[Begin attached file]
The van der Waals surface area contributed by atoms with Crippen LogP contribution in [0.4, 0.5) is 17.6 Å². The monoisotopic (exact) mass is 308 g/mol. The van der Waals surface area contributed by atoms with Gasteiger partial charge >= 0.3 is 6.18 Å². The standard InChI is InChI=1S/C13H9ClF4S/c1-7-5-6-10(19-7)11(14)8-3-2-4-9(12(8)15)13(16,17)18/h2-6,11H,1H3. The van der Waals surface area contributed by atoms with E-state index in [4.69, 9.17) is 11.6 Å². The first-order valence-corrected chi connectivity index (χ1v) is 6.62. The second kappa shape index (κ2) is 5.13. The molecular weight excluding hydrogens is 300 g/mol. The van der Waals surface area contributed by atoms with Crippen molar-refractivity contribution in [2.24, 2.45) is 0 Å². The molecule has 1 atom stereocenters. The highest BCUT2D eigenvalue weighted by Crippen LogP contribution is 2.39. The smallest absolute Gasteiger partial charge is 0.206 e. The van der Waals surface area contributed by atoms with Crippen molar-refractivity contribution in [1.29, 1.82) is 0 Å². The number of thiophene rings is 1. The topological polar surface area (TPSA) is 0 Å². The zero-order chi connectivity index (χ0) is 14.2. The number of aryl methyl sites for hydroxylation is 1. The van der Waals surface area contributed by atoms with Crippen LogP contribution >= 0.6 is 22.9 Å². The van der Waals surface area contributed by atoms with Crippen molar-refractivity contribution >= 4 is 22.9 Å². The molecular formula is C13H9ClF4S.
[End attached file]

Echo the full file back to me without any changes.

The van der Waals surface area contributed by atoms with Crippen LogP contribution in [0.4, 0.5) is 17.6 Å². The monoisotopic (exact) mass is 308 g/mol. The van der Waals surface area contributed by atoms with Gasteiger partial charge >= 0.3 is 6.18 Å². The standard InChI is InChI=1S/C13H9ClF4S/c1-7-5-6-10(19-7)11(14)8-3-2-4-9(12(8)15)13(16,17)18/h2-6,11H,1H3. The van der Waals surface area contributed by atoms with E-state index in [4.69, 9.17) is 11.6 Å². The first-order valence-corrected chi connectivity index (χ1v) is 6.62. The second kappa shape index (κ2) is 5.13. The molecular weight excluding hydrogens is 300 g/mol. The van der Waals surface area contributed by atoms with Crippen molar-refractivity contribution in [2.24, 2.45) is 0 Å². The molecule has 1 atom stereocenters. The highest BCUT2D eigenvalue weighted by Crippen LogP contribution is 2.39. The smallest absolute Gasteiger partial charge is 0.206 e. The van der Waals surface area contributed by atoms with Crippen molar-refractivity contribution in [1.29, 1.82) is 0 Å². The number of thiophene rings is 1. The topological polar surface area (TPSA) is 0 Å². The zero-order chi connectivity index (χ0) is 14.2. The number of aryl methyl sites for hydroxylation is 1. The van der Waals surface area contributed by atoms with Crippen LogP contribution >= 0.6 is 22.9 Å². The van der Waals surface area contributed by atoms with Crippen molar-refractivity contribution >= 4 is 22.9 Å². The molecular formula is C13H9ClF4S.